f.    41:8 – My servant. In Isaiah, avdi, my servant, points up two things: God’s choice and the fulfillment of a divinely appointed task. Israel is God’s servant but falls short of completing the mission. Isaiah will reveal in the next chapter that God will send another Servant, the Messiah, to accomplish the mission God has for him. Yet even though Israel fell short, they remained “my servant.”
g.   APPLICATION: God does not discard us when we fail, but remains committed to us in love.
h.   41:10 – The Key verse: Do not be afraid, cf. 41:13-14.
i.     41:10 – power, strength. Here for the second time Isaiah’s emphasis on comfort is centered in God’s commitment to strengthen and help his people (41:28-31). These words allude to God’s great acts: Creation, the Flood, and Israel’s redemption from Egypt.
j.    41:14 – Worm. That little worm Israel will overcome. Jeremiah (Jeremiah 1:6-10) and Paul (2 Corinthians 12:7-10) were acutely aware of this status, but that worm with God’s help can destroy mountains (41:15-16; Matthew 21:21Jesus replied, "I tell you the truth, if you have faith and do not doubt, not only can you do what was done to the fig tree, but also you can say to this mountain, 'Go, throw yourself into the sea,' and it will be done.”). Our modern worship of self-esteem has changed these words in our hymnbook, but the original, and more biblically correct wording of the hymn is, “Alas! and did my Savior bleed? And did my Sovereign die? Would he devote that sacred head For such a worm as I?”
k.   41:16 – Rejoice. They are not to fear. They are to rejoice. Philippians 4:4
l.     41:26 – from the beginning. The phrase emphasizes God’s end-time purposes even in Creation and as history unfolds. God began with the end in mind. He is not a deistic God who wound the clock and left it to run down. From the beginning he has been working a plan and purpose to carry out, and history unfolds according to his grand, eternal design.
m. APPLICATION:  God controls the course of history and the rise and fall of nations. Even pagan nations serve God’s purposes. Tomorrow’s wars hold no terrors for those God has chosen for his own. You have trusted God with your eternal soul. Trust him with your tomorrow as well.

a.   42:1-9 – Here is the first of the famous “servant songs” (others are 49:1-6; 50:4-9; 52:13-53:12). On the face, the servant is Cyrus (42:6; 45:13), but he is a type of a king who will come suddenly with great power in the future. The perfect, coming servant is neither Cyrus nor Israel, but the Messiah, through whom God will establish justice on earth (42:1-8).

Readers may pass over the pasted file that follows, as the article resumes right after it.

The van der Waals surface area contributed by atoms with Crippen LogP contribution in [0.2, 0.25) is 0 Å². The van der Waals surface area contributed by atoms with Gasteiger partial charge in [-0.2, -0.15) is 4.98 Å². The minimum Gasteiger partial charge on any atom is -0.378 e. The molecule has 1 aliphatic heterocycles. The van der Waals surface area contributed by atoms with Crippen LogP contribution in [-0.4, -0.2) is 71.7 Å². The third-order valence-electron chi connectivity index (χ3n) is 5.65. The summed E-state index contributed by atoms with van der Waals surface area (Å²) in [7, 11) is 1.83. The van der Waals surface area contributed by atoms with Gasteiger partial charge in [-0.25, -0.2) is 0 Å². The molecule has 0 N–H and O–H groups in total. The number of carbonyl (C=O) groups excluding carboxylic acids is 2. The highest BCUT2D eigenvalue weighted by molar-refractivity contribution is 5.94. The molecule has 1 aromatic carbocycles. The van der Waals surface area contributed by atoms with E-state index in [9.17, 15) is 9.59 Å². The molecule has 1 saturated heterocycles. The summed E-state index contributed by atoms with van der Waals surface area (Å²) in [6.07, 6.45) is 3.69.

b.   How do we know? Matthew 12:18-21 specifically applies 42:1-9 to Christ.
                i.    This Servant is chosen by God (42:1; Mark 1:9-11).
              ii.    He will bring justice to the nations, even the far distant islands (42:1, 2-3, 4).
            iii.    He is a light for the Gentiles (42:6-7; Matthew 28:19; Acts 10:28).
             iv.    He will not falter, but is faithful (42:4; 53:7)
               v.    He represents the Creator (42:5-6; language similar to Genesis 1:1; 2:7)
             vi.    He represents YHWH (42:8-9; Exodus 3:14-15; Jesus claimed this John 14:6-7).
c.   42:1-3 – My Spirit. These opening verses emphasize servanthood and the endowment with the Holy Spirit. He is so humble and sensitive that even those whom society has rejected as of no value (bruised reeds and flax) are worth saving for Him.
d.   APPLICATION: Anyone who serves God must (a) have a desire to do so, (b) remain humble before others and dependent on the Lord, (c) be committed to winning others release from sin’s grip, (d) accept personal suffering, and (e) rely completely on the Holy Spirit for guidance and strength.
e.   42:1 – These servant songs clearly depict the Messiah, who will bring salvation and righteousness to this world. The servant songs emphasize Messiah’s humility and his being set aside for a special mission. In Israel, it is linked with the high priesthood and the king, the son of David who will take His throne at the end of history and rule and eternal kingdom (Psalm 2:2; 18:50; 84:9; 89:38, 51; 132:10, 17; Isaiah 9:7; 11:1-5).
f.    APPLICATION: How awesome that the greatest of all stooped down and suffered for us. He set aside his crown for a cross so that when he takes up the crown again we might rule and reign with him.
g.   42:9-13 – Proper Response to The Servant: Praise. He stimulates God’s people to praise (42:9-13). He is about to act (42:13). After a time of silence (such as the Exile) the Lord will intervene on behalf of his people (42:14-15). He will heal the blindness and deafness (42:16-20; 6:10; 29:18). God is like a pregnant woman in labor (42:14-17) while Israel is blind and deaf to God’s purposes, unable to fulfill the role of servant (42:18-25). But because God is faithful, they will come to know the Messiah as their Savior and Redeemer because God loves them (43:1-7).
h.   42:21-25 – Pay close attention – Isaiah recognizes that Israel brought their coming discipline and judgment on themselves through their sin. These sufferings are to teach them to pay close attention in the future when God speaks (42:23). They need to hear the message of redemption which is coming in chapter 43.
i.    APPLICATION:  Are you paying attention to what is going on? Are you paying attention to what God is doing in our nation? Are you paying attention to what God is doing in your church? Are you paying attention to what God is doing in your family? Are you paying attention to what God is doing in you? What exactly is he doing in you?
Perhaps he is doing something in you that needs a response from you. We don’t offer invitations to make the preacher feel good or for the congregation to gauge how good the sermon or service was. We give invitations so that you can respond to the Word that has been planted in you in the last half hour. The question is, are you going to respond to what the Holy Spirit’s work in you right now? Or will you be disobedient to his tender leading? What will you do?